Fewer low-income college students receiving education subsidies since 2018

MANILA, Philippines — Despite a law requiring low-income students to be prioritized in education subsidies, the number of government scholars drawn from the “poorest of the poor” have been dwindling since 2018, a senator pointed out on Monday.

During the Senate finance committee’s budget deliberations for the Commission on Higher Education, Sen. Sherwin Gatchalian said that the share of the poorest scholars under the government’s Tertiary Education Subsidy (TES) program has continuously declined since 2018.  

Created by Republic Act 110931 or the Universal Access to Quality Tertiary Education Act, TES scholarships are meant to help send more students from low-income households to college by providing financial assistance worth up to P40,000 per academic year. 

The TES scholarship subsidizes not just the schooling expenses of students going to tuition-free universities, but it also defrays the cost of tuition in private universities to benefit students in areas where there are no state-run schools.

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But since 2018, the percent or proportion of student beneficiaries in the TES program who are part of Listahan 2.0 of the Department of Social Welfare and Development (DSWD) have been decreasing, Gatchalian said, citing data presented by CHED. 

TES grantees who are part of Listahan 2.0 are those that the DSWD identified as students who are most in-need. They are also ranked according to their estimated per capita household income. 

At least 70% of Listahan 2.0 students benefited from the TES program in 2018, representing nearly 197,000 students. This has dropped to 30.52% in 2022, which amounts to around 69,000 students, based on data provided by the Second Congressional Commission on Education (EDCOM 2).

“The law is very clear on prioritization. We should prioritize Listahanan and 4Ps because they’re the poorest of the poor. But over the years, the share of the poorest of the poor vis-a-vis students from places with no State and Local Universities and Colleges (SUCs and LUCs)  has gone down,” said Gatchalian.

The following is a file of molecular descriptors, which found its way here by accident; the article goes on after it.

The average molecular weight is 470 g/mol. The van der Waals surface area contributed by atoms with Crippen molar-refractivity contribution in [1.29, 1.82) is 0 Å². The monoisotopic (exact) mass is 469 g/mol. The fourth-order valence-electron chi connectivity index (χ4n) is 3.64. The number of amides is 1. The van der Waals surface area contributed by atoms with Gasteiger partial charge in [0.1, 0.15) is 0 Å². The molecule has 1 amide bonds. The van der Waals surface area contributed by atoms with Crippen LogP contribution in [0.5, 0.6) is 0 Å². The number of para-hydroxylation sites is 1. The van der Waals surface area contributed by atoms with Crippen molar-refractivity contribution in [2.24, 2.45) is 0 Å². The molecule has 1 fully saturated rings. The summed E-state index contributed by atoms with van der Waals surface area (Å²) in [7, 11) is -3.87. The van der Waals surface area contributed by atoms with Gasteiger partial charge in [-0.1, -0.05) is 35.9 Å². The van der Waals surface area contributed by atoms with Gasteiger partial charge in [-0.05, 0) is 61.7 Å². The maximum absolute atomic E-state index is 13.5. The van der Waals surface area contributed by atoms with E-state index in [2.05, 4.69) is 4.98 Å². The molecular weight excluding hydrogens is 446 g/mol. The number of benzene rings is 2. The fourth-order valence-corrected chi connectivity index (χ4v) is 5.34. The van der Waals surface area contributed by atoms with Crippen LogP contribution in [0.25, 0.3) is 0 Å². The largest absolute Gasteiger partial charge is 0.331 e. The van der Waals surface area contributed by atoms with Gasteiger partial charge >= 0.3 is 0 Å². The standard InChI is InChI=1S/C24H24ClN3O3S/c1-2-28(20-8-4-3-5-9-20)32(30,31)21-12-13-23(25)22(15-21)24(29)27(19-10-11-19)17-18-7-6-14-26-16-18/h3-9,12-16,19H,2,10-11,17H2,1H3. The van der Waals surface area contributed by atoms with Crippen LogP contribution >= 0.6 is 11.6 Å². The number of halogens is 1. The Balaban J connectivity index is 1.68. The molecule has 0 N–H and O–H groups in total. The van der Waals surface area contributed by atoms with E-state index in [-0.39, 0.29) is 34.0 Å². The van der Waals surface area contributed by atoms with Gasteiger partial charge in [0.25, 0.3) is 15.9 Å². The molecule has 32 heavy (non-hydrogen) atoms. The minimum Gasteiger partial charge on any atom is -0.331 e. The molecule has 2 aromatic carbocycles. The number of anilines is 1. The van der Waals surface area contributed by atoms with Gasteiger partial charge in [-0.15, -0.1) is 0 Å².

The number of students from Pantawid Pamilyang Pilipino (4Ps) beneficiary households who are also granted the TES have also decreased by more than tenfold since 2018 — going from more than 7,400 in 2018 to just 495 in 2022, based on EDCOM 2 data.

4Ps is a conditional cash transfer program that targets households that are equal to or below the provincial poverty threshold.

Gatchalian and Sen. Pia Cayetano also expressed qualms about the UniFAST board’s plans to divide the subsidies equally among students from low-income households and students in places where there are No SUCs/No LUCs, which is also abbreviated officially by the government as PNSL.

“What you’re saying now is that your funds are limited, so you divide it now – Listahan (students), and then PNSL,” Cayetano said in Filipino.

Gatchalian said that “marginalized students should be prioritized” instead of dividing the funds equally, which is “not the intention of the law.” 

The TES program was created as a form of higher education voucher system that aims to target indigent students and help them earn a college diploma. 

Funds for the program have run dry, however, leading CHED to admit in May this year that it does not have the budget to subsidize new entrants or first-year and second-year college students who wanted to apply for the program.


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